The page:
Grrrl Power Liverpool presents an online archive essay series, Lonely Girl Phenomenology, as part of WOMEN & LOVE, a new literary project that seeks to investigate the sexism experienced by women and non-binary people within the realms of relationships, romance and love. Inspired by Chris Kraus, the Lonely Girl Phenomenology essay seriesprovides a platform for women and non-binary writers to critically explore how they have experienced and consumed love; in life, in relationships, in public, in private, in media, in film, in music and in literature, in the face of misogyny.
WOMEN & LOVE is an exploration into the sexism and misogyny experienced by self-identified women and non-binary people in the territory of relationships, romance and love. As part of WOMEN & LOVE, the Lonely Girl Phenomenologyessay series will provide a platform for writers to investigate and explore the trite misconceptions and misrepresentations of women and non-binary people. Over the next couple of months we will be publishing essays to provide a safe space for critical analysis and discussion into contemporary, intersectional feminism.
Lonely Girl Phenomenology
is a term coined by Chris Kraus in I Love Dick. Initially met with hostility, owed to the ‘provocative’ title from small-minded misogynists, the book embodies the unequal gender tropes found both in and outside of literature. This revolutionary novel, first published in 1997, depicts a new kind of philosophy that hadn’t been given a platform before – this is the female consciousness written from a female perspective.
Kraus’ infatuation with Dick has been demonised over the years. In failing to connect with the confessional style of her writing, critics have reduced it down to just a woman obsessing over a man. This oversight reinforces the importance of the text. Kraus reclaimed the female first person which is something that had, up until that point, been compromised by and alluded to by male writers. In doing this, Kraus reclaimed space for women to write about their own personal experiences as an alternative to the once deemed ‘universal’ perspectives of men. This was a woman writing about being a woman in the most honest way possible, and this was revolutionary. With this in mind, the Lonely Girl Phenomenology
essay series was created.
Whilst Kraus’ anguish in I Love Dick
is timeless, this project aims to draw on its legacy by further expanding on the idea of honest investigation into the female consciousness in 2017. We want to offer new perspectives on an age-long issue - the subjugation and degradation of women, but to do this through exploring contemporary, intersectional feminism.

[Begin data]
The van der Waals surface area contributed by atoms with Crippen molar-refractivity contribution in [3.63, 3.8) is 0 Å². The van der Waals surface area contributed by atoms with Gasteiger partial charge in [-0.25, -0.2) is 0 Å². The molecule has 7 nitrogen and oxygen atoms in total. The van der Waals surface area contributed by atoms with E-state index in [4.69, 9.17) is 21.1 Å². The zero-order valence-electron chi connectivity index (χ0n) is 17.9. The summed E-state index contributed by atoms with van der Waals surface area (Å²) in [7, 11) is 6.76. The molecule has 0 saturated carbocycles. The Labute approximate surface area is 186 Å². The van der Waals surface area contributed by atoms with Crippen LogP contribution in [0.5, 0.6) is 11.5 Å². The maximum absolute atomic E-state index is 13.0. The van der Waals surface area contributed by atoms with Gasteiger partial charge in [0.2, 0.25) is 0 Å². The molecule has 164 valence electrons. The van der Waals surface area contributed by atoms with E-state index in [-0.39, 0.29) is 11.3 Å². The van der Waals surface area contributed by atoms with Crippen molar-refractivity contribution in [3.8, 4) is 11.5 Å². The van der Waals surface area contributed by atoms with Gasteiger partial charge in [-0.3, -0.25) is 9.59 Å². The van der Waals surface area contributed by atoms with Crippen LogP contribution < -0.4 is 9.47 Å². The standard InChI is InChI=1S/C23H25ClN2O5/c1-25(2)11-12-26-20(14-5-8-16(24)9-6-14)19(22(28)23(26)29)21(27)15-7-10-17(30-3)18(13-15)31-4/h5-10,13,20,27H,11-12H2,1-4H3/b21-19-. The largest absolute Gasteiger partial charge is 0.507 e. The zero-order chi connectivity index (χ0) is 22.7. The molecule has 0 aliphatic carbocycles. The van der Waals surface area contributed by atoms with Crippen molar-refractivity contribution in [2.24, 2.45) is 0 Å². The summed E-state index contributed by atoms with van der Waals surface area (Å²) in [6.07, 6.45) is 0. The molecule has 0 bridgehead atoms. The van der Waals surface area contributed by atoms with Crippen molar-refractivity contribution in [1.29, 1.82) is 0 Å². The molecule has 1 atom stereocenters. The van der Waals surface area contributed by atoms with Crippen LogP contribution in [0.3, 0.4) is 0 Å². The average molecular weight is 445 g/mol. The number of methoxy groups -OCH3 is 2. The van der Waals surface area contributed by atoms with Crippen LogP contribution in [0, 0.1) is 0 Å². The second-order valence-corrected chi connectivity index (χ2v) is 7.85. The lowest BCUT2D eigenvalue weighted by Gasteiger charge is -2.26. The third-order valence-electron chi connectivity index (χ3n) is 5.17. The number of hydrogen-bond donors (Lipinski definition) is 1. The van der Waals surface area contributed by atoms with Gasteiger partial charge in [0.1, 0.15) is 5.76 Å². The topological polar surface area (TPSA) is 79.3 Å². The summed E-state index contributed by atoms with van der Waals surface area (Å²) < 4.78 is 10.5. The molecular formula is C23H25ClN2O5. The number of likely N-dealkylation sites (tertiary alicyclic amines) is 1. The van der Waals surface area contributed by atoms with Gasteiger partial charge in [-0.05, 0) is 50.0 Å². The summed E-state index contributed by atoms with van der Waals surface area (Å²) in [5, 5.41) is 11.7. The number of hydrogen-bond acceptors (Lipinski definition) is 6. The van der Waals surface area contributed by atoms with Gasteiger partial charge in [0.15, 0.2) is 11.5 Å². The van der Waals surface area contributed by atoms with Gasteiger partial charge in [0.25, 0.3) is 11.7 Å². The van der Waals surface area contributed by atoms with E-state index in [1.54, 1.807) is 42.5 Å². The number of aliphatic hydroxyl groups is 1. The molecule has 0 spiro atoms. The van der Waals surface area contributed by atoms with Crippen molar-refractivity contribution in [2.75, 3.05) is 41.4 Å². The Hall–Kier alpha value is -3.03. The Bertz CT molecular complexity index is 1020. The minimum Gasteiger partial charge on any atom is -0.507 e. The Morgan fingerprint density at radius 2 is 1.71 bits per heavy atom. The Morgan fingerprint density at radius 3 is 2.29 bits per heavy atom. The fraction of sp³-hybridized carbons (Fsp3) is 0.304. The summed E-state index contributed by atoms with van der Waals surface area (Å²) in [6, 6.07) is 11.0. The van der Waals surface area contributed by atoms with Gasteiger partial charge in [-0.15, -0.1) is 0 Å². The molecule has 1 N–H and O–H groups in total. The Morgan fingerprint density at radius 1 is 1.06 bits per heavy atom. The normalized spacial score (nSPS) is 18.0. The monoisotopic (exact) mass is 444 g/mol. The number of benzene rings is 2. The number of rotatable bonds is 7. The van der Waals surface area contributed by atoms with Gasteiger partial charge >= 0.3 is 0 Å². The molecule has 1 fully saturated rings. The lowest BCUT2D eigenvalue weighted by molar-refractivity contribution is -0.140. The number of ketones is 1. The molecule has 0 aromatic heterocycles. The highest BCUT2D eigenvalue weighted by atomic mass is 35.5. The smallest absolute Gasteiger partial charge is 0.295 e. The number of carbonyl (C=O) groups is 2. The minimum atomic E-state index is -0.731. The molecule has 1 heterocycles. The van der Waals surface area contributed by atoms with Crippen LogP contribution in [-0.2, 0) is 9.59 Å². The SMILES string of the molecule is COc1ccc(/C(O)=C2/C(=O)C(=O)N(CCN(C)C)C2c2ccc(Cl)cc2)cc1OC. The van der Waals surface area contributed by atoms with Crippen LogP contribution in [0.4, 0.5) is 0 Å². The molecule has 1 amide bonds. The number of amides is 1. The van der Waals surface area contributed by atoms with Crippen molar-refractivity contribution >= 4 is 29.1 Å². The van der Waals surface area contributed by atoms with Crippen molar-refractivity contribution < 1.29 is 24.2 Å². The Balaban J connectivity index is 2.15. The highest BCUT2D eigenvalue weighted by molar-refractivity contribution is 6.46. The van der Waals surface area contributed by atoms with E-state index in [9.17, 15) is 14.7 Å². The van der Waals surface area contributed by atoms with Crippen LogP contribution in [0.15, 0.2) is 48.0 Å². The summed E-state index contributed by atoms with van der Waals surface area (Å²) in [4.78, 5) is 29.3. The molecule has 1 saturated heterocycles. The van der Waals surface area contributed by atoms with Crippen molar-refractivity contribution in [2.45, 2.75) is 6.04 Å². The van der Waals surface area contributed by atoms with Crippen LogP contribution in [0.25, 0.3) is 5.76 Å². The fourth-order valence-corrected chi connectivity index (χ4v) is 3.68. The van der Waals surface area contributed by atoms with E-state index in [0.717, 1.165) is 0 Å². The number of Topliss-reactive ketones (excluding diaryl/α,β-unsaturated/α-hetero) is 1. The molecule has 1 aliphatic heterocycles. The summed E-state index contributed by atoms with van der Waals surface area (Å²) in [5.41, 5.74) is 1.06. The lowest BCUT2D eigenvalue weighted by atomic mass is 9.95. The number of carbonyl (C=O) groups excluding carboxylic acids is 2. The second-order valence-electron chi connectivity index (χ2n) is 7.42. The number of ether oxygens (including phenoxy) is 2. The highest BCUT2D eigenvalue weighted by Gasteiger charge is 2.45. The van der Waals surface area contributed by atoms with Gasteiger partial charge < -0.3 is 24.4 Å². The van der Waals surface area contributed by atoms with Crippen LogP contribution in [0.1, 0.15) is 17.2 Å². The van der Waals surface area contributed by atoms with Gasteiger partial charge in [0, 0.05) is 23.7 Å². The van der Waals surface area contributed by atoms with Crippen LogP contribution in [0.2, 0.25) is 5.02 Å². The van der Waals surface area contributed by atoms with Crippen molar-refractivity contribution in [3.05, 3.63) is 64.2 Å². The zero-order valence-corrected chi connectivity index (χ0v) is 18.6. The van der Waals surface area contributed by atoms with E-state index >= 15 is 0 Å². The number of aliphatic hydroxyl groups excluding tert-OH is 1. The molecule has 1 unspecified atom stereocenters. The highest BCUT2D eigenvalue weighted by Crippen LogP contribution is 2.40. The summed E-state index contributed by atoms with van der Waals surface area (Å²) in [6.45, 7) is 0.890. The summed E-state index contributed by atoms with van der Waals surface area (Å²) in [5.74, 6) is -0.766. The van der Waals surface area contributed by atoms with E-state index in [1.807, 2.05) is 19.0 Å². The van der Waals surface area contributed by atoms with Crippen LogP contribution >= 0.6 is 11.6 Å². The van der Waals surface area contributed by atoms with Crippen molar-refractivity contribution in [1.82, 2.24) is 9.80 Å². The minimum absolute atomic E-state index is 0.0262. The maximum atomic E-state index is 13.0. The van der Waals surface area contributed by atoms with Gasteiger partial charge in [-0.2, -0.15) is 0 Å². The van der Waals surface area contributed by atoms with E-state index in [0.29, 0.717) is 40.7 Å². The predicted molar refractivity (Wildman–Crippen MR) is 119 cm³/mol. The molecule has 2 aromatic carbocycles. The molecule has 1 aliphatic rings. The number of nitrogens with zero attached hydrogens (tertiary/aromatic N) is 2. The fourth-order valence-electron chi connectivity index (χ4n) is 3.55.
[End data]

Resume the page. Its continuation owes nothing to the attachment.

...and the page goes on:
Writing this article, we are three women with vastly different life experiences, but with Grrrl Power we work on consensus, we agree on all actions before they are made. All decisions made uphold our intersectional feminist ideals that self-identified women and non-binary people deserve equal representation in the arts.
We more often than not, despite our lives before this point, find ourselves on the same page, or at least reading in the same direction. Despite this, our ideas and understandings of love come from and go to vastly different places. Some of us are in love, out of love, in and out of love with love, in love with different genders, the same genders, multiple genders, in love alongside or separate from sex, and so on and so forth.
What we’re saying is, we have completely different understandings of love and yet society and popular culture enforces a ‘one size fits all' idea. General narratives rarely stray outside of a heteronormative, white, able-bodied, monogamous, procreating relationship. For some people this is love and that’s okay, but what about all of us who don’t fall within this category? We want to explore self-identified women and non-binary people’s experience and consumption of love outside of conventional patriarchal narratives. This is because we’re a demographic of society who are told who to and how to love, when really, isn’t that our decision? Not just who and how, but where, when and most importantly why, and why not?
The Lonely Girl Phenomenology
essay series will explore this misrepresentation and these stereotypes. Women of colour have dealt with some of the worst sexual abuse and have been deemed as hypersexual and promiscuous because of it. Queer and lesbian women have been trivialised as a male fetish, taking away from the importance and authenticity of their individual identity. Asian women are forgotten or mocked. Non-binary people are erased and ignored. Self-identified women and non-binary people are forcefully objectified by simply walking down the street. Then there's the intimacy that happens in friendship that is often dismissed as superficial. In every scenario of love and relationships, consumed and felt, these listed examples hold the burden of being the compromised.
We’re fed up of archaic stereotypes that pitch women against one another and so here we are writing this first entry together - an ode to female friendship as our very own take on WOMEN & LOVE. The Lonely Girl Phenomenology